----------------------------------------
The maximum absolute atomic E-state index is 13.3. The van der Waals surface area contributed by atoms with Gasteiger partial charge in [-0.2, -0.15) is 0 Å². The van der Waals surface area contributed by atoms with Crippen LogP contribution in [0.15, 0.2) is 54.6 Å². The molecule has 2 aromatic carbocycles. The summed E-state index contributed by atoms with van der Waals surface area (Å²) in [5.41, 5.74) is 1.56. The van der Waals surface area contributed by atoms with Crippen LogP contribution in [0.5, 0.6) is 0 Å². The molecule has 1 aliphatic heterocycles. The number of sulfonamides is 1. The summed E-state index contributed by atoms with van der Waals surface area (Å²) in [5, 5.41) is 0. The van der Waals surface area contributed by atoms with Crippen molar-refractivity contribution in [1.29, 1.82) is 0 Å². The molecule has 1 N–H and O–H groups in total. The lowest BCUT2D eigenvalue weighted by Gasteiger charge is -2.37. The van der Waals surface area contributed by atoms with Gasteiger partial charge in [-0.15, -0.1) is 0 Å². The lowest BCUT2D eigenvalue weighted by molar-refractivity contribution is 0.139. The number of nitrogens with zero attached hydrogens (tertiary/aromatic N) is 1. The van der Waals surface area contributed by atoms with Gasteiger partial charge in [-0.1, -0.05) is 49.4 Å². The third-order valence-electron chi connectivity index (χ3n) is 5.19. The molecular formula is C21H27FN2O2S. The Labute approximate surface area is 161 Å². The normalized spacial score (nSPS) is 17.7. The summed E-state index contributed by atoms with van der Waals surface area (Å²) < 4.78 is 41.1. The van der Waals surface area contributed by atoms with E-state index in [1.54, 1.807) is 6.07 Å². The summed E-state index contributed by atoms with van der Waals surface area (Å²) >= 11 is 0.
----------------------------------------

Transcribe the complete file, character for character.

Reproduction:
The maximum absolute atomic E-state index is 13.3. The van der Waals surface area contributed by atoms with Gasteiger partial charge in [-0.2, -0.15) is 0 Å². The van der Waals surface area contributed by atoms with Crippen LogP contribution in [0.15, 0.2) is 54.6 Å². The molecule has 2 aromatic carbocycles. The summed E-state index contributed by atoms with van der Waals surface area (Å²) in [5.41, 5.74) is 1.56. The van der Waals surface area contributed by atoms with Crippen LogP contribution in [0.5, 0.6) is 0 Å². The molecule has 1 aliphatic heterocycles. The number of sulfonamides is 1. The summed E-state index contributed by atoms with van der Waals surface area (Å²) in [5, 5.41) is 0. The van der Waals surface area contributed by atoms with Crippen molar-refractivity contribution in [1.29, 1.82) is 0 Å². The molecule has 1 N–H and O–H groups in total. The lowest BCUT2D eigenvalue weighted by Gasteiger charge is -2.37. The van der Waals surface area contributed by atoms with Gasteiger partial charge in [-0.15, -0.1) is 0 Å². The lowest BCUT2D eigenvalue weighted by molar-refractivity contribution is 0.139. The number of nitrogens with zero attached hydrogens (tertiary/aromatic N) is 1. The van der Waals surface area contributed by atoms with Gasteiger partial charge in [-0.1, -0.05) is 49.4 Å². The third-order valence-electron chi connectivity index (χ3n) is 5.19. The molecular formula is C21H27FN2O2S. The Labute approximate surface area is 161 Å². The normalized spacial score (nSPS) is 17.7. The summed E-state index contributed by atoms with van der Waals surface area (Å²) < 4.78 is 41.1. The van der Waals surface area contributed by atoms with E-state index in [1.54, 1.807) is 6.07 Å². The summed E-state index contributed by atoms with van der Waals surface area (Å²) >= 11 is 0.